One plot device guaranteed to get viewers laughing is drag queens. During season two, as Sam begins to rebuild her career, she gets the opportunity to interview RuPaul’s Drag Race winner Bob The Drag Queen.
“Bob was so funny, unsurprisingly, but a lot of that stuff was improvised. They had so many amazing ideas,” Black-D’Elia gushes. “[The show] can get heavy. When you want to lift it out of that and infuse some life into it, who better to do it than Bob The Drag Queen?”
Bob’s cameo is one of numerous appearances from queer actors and queer characters. When Sam gets a job in a supermarket in season one, her boss, Mindy (Jojo Brown), is trans. Sam’s season one Alcoholics Anonymous sponsor, Olivia (Rebecca Henderson), is a lesbian – and her wife Stephanie (Madeline Wise) does an expert job of bringing “irritating lesbian” representation to the screen.
Sam herself is bisexual, like the show’s creator Finch. It’s subtle representation: in season one, she gets with another woman at a party, but it’s folded in so casually that nothing more is said of it. “I’m bi and I thought it was really important that Sam should be bi,” Finch said last year. “It shouldn’t be a big deal.”
The other queer characters are recurring too, but their sexuality isn’t an explicit focus in their storylines. For Black-D’Elia, that casual visibility is “the most important thing”.
She says: “I’m so sick of seeing characters where their whole identity is [their sexuality]. It’s the same thing with the addiction side of it. Sam is not just an addict, no one’s just this one thing. It just cheapens an otherwise great character.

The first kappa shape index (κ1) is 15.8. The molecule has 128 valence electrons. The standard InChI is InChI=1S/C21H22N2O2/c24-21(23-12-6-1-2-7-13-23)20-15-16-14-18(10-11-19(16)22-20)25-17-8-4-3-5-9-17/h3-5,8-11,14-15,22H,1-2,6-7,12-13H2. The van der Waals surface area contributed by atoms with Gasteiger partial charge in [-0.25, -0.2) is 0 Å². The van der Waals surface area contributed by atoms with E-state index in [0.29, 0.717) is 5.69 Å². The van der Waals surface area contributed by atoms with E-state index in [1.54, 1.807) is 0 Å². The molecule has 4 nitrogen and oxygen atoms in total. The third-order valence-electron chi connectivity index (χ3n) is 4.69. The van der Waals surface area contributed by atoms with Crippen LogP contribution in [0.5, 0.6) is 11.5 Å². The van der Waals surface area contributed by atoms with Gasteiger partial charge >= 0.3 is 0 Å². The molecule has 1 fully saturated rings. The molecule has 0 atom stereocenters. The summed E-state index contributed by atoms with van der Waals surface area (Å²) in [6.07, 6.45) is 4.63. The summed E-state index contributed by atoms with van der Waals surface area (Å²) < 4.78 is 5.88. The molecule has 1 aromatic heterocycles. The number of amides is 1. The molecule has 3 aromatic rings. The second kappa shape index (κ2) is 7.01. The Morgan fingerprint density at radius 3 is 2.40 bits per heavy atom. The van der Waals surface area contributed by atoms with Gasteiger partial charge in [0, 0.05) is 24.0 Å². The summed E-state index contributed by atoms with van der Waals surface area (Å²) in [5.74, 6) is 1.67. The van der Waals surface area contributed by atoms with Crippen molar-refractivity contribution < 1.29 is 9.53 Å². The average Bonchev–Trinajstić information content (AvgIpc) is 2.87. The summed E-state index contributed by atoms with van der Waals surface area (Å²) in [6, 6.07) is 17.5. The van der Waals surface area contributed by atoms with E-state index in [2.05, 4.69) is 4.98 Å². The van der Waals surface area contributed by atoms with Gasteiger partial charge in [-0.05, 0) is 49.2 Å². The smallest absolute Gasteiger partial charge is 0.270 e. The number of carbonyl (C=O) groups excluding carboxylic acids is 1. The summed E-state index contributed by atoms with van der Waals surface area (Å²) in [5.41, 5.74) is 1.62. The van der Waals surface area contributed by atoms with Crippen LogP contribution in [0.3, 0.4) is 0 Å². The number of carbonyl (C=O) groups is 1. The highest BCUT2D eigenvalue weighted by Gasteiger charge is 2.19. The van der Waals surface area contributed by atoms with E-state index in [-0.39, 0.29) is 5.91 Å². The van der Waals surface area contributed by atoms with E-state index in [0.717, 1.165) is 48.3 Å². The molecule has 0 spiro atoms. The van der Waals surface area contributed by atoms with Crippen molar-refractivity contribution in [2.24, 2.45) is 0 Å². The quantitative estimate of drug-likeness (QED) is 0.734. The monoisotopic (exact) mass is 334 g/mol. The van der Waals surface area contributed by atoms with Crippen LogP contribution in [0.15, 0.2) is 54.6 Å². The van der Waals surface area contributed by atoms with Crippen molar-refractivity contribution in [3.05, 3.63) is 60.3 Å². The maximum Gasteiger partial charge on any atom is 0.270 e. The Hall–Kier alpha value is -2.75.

”If [queerness is] the one-note character description, you need to go and work on it a little bit more, and come back when there’s more to the person.”
‘I would love to see Sam not have a love interest. This is my big pitch’
Thankfully, Single Drunk Female is a move away from queer characters embedded in tired stereotypes, or dragged through traumatic storylines and grizzly ends – although we’re only on season two, and a lot could still happen to Samantha should the show get renewed for a third outing.
However, Black-D’Elia has an interesting idea for a romantic twist.
“I would love to see Sam not have a love interest. This is my big pitch,” she says.
“I think she really wants to be ready for it, and she’s clearly not. I’m curious what happens to someone who’s doing well in recovery and not trying to date. What does she do with her time?
“This is a person who is very uncomfortable with just sitting alone with herself, which is something I relate to. So I’d be interested in that.
“I hope we get to do it again,” she adds of a potential third season. “I love this gang, and I love this world, and it feels we still have more there.”
Single Drunk Female season two is available to stream on Disney+.